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Home > Rabbits > Why Is My Rabbit Not Eating? 5 Possible Reasons (Vet Answer)

Why Is My Rabbit Not Eating? 5 Possible Reasons (Vet Answer)

gray and white long eared rabbit inside the cage

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Dr. Chantal Villeneuve Photo

Written by

Dr. Chantal Villeneuve

Veterinarian, MS BVetMed

The information is current and up-to-date in accordance with the latest veterinarian research.

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Rabbits stop eating for lots of reasons. But the most important thing to know about a bunny not eating is that it is an emergency. The fact that they are not eating is enough to bring a rabbit to the vet. Not eating can kill a rabbit.

Any disease or health issue can cause a rabbit to feel poorly or cause enough pain to stop eating. The problem is when a bunny stops eating for whatever reason, and they quickly develop another health condition called gut stasis.

Gut stasis can be a cause of not eating, and it can be a result of not eating. And it can be deadly. This listicle will discuss some of the more common causes of gut stasis, but first, let’s explain it.


What Is Gut Stasis?

The gastrointestinal tract of rabbits is designed for grazing all day long. They do not eat discrete meals but nibble on grass all day. When they stop eating, for whatever reason, the GI tract slows down and becomes painful.

Without grass moving through the GI tract, gas builds up inside. The microbiota that naturally live in the GI tract to help digest the tough fibers of grass emit gas as a normal part of breaking down cellulose. When digestion stops moving the gas along, it builds up, blowing the GI tract up like a balloon, which is very painful and further discourages the rabbit from eating.

The ballooning GI tract can get so big it starts to press on the circulatory system and cause a cascade of critical problems that can quickly kill a rabbit.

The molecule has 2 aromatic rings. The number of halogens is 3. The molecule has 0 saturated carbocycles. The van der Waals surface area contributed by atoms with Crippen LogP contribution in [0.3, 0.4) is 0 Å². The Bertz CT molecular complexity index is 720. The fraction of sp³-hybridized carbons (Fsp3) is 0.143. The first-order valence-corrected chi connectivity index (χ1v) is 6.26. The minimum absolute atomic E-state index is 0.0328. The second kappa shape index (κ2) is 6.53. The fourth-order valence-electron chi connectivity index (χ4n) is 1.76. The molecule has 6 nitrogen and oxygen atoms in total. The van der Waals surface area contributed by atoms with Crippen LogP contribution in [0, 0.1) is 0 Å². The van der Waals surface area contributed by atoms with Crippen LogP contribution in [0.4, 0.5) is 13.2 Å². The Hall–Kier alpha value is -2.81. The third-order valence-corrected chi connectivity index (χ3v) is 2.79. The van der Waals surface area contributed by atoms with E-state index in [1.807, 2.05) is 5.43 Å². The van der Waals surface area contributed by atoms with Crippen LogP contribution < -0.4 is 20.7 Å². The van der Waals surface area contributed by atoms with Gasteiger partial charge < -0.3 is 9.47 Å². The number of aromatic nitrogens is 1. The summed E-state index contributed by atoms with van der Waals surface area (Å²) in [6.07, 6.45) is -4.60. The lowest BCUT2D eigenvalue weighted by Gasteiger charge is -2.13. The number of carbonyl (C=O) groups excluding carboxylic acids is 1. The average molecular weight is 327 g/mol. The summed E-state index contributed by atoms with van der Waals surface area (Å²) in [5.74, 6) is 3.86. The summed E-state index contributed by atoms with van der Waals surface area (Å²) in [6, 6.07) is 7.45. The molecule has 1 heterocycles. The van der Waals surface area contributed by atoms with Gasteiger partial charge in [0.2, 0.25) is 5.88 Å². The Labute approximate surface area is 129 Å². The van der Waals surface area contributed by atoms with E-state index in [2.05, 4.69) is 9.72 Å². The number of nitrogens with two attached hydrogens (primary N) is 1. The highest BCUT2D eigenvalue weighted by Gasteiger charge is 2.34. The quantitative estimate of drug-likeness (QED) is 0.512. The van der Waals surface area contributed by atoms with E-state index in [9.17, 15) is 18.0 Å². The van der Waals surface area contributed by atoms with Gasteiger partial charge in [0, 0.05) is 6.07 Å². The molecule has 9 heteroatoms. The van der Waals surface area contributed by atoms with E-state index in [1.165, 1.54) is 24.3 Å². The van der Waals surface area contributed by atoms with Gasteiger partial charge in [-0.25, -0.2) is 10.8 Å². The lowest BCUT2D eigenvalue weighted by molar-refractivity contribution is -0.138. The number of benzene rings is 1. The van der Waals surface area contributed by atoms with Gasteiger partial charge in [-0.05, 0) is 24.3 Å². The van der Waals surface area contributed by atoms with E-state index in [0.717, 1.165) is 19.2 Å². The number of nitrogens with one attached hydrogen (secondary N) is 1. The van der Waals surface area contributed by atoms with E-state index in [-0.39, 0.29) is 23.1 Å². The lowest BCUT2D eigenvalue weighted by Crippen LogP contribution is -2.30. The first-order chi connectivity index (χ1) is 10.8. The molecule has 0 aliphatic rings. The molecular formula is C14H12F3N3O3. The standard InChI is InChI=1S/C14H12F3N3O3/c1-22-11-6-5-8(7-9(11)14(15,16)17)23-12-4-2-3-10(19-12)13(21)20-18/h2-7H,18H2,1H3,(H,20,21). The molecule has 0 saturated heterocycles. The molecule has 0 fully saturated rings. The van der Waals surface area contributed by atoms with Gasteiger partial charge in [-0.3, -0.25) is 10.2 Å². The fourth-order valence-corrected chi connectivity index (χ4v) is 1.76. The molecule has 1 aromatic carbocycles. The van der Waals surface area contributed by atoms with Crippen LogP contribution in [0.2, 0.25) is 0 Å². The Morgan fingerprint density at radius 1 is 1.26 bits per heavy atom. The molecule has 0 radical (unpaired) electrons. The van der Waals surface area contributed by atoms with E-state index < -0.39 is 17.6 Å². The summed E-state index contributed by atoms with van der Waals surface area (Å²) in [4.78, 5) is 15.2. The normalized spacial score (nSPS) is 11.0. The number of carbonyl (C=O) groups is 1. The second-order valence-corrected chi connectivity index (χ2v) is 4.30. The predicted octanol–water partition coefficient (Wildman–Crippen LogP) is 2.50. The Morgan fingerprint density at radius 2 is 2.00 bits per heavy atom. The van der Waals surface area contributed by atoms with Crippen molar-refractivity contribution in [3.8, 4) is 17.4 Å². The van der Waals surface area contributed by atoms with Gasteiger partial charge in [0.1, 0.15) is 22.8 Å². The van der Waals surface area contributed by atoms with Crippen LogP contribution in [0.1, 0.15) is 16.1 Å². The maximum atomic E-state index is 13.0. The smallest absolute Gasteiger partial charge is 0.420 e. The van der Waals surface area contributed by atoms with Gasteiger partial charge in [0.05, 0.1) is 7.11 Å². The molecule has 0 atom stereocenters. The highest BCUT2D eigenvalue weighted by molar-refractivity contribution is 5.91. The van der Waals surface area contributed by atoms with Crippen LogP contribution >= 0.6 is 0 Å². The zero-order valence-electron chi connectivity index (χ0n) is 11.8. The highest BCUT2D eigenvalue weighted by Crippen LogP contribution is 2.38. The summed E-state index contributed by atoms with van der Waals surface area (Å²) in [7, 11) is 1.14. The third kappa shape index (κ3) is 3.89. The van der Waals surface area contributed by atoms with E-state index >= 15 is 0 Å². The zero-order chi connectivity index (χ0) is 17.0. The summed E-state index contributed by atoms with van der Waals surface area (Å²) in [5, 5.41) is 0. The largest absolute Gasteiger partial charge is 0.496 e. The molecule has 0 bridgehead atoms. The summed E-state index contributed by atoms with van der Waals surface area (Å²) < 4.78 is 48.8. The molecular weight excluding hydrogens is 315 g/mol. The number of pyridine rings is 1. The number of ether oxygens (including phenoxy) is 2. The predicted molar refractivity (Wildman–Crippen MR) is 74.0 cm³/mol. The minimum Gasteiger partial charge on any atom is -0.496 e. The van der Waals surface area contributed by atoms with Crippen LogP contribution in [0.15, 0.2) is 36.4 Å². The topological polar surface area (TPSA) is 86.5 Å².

brown and white rabbit inside the clean cage
Image Credit: Farhad Ibrahimzade, Shutterstock


The 5 Causes of Gut Stasis and Why the Rabbit Is Not Eating

1. Dehydration

Always make sure your rabbit has plenty of clean water that is easily accessible, especially when it is hot. There is this myth among some rabbit people that rabbits get all their water from the grass they eat. This is wildly false, especially since hay is dried-out grass. They need lots of water.

A dehydrated GI tract does not function well and quickly develops gut stasis. And in turn, gut stasis quickly develops with dehydration, which is one of the reasons it’s so deadly.

Rabbit drinking from a water bottle inside cage
Image By: Inna Reznik, Shutterstock

2. Dental Disease

Rabbit teeth are unique, or at least not like the teeth of people, dogs, and cats. Rabbit teeth grow continuously. Even when a rabbit is older, their teeth are still growing. The teeth are supposed to grind against each other, and the fibrous food they eat (stalks of grass/hay) to wear down smooth and clean. This often goes wrong. Here are some of the reasons the rabbit can get a dental disease:

  • If a rabbit is not eating enough hay (and too many pellets), they do not chew enough to keep their teeth short and filed down.
  • If a rabbit’s mouth does not develop perfectly straight (i.e., if they were human, they would need braces), the abnormal alignment of tooth arcades fails to grind the teeth smooth.
  • If a rabbit loses a tooth, the surrounding teeth grow sharp and elongated, especially the tooth that was supposed to be above or below it is missing.

3. Hairballs